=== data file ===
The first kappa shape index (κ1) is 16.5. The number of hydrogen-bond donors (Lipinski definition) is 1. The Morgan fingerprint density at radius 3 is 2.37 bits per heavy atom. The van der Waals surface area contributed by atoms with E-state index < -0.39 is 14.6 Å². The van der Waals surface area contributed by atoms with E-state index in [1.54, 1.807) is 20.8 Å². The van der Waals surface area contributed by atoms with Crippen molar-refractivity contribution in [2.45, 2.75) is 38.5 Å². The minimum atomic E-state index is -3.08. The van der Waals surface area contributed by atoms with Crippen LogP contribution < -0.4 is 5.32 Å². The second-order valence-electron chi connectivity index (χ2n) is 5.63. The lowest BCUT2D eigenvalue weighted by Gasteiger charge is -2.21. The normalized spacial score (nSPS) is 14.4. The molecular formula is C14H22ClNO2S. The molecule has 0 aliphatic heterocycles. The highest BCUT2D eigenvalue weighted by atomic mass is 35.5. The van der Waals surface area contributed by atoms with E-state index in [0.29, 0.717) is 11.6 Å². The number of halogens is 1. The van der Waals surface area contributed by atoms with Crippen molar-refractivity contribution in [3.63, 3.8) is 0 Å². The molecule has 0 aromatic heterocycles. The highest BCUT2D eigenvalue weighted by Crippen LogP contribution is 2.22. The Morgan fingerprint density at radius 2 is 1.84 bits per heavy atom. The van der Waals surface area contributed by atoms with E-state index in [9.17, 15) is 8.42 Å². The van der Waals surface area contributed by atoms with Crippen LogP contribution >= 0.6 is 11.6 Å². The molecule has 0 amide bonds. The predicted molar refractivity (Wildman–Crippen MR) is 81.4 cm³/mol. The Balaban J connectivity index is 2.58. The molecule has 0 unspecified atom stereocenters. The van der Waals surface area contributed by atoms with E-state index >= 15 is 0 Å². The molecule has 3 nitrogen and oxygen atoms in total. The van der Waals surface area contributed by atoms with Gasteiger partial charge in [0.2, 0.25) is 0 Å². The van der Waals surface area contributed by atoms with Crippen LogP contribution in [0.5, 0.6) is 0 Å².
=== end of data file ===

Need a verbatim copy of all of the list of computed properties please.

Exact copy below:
The first kappa shape index (κ1) is 16.5. The number of hydrogen-bond donors (Lipinski definition) is 1. The Morgan fingerprint density at radius 3 is 2.37 bits per heavy atom. The van der Waals surface area contributed by atoms with E-state index < -0.39 is 14.6 Å². The van der Waals surface area contributed by atoms with E-state index in [1.54, 1.807) is 20.8 Å². The van der Waals surface area contributed by atoms with Crippen molar-refractivity contribution in [2.45, 2.75) is 38.5 Å². The minimum atomic E-state index is -3.08. The van der Waals surface area contributed by atoms with Crippen LogP contribution < -0.4 is 5.32 Å². The second-order valence-electron chi connectivity index (χ2n) is 5.63. The lowest BCUT2D eigenvalue weighted by Gasteiger charge is -2.21. The normalized spacial score (nSPS) is 14.4. The molecular formula is C14H22ClNO2S. The molecule has 0 aliphatic heterocycles. The highest BCUT2D eigenvalue weighted by atomic mass is 35.5. The van der Waals surface area contributed by atoms with E-state index in [0.29, 0.717) is 11.6 Å². The number of halogens is 1. The van der Waals surface area contributed by atoms with Crippen molar-refractivity contribution in [3.63, 3.8) is 0 Å². The molecule has 0 aromatic heterocycles. The highest BCUT2D eigenvalue weighted by Crippen LogP contribution is 2.22. The Morgan fingerprint density at radius 2 is 1.84 bits per heavy atom. The van der Waals surface area contributed by atoms with E-state index in [9.17, 15) is 8.42 Å². The van der Waals surface area contributed by atoms with Crippen LogP contribution >= 0.6 is 11.6 Å². The molecule has 0 amide bonds. The predicted molar refractivity (Wildman–Crippen MR) is 81.4 cm³/mol. The Balaban J connectivity index is 2.58. The molecule has 0 unspecified atom stereocenters. The van der Waals surface area contributed by atoms with E-state index >= 15 is 0 Å². The molecule has 3 nitrogen and oxygen atoms in total. The van der Waals surface area contributed by atoms with Gasteiger partial charge in [0.2, 0.25) is 0 Å². The van der Waals surface area contributed by atoms with Crippen LogP contribution in [0.5, 0.6) is 0 Å².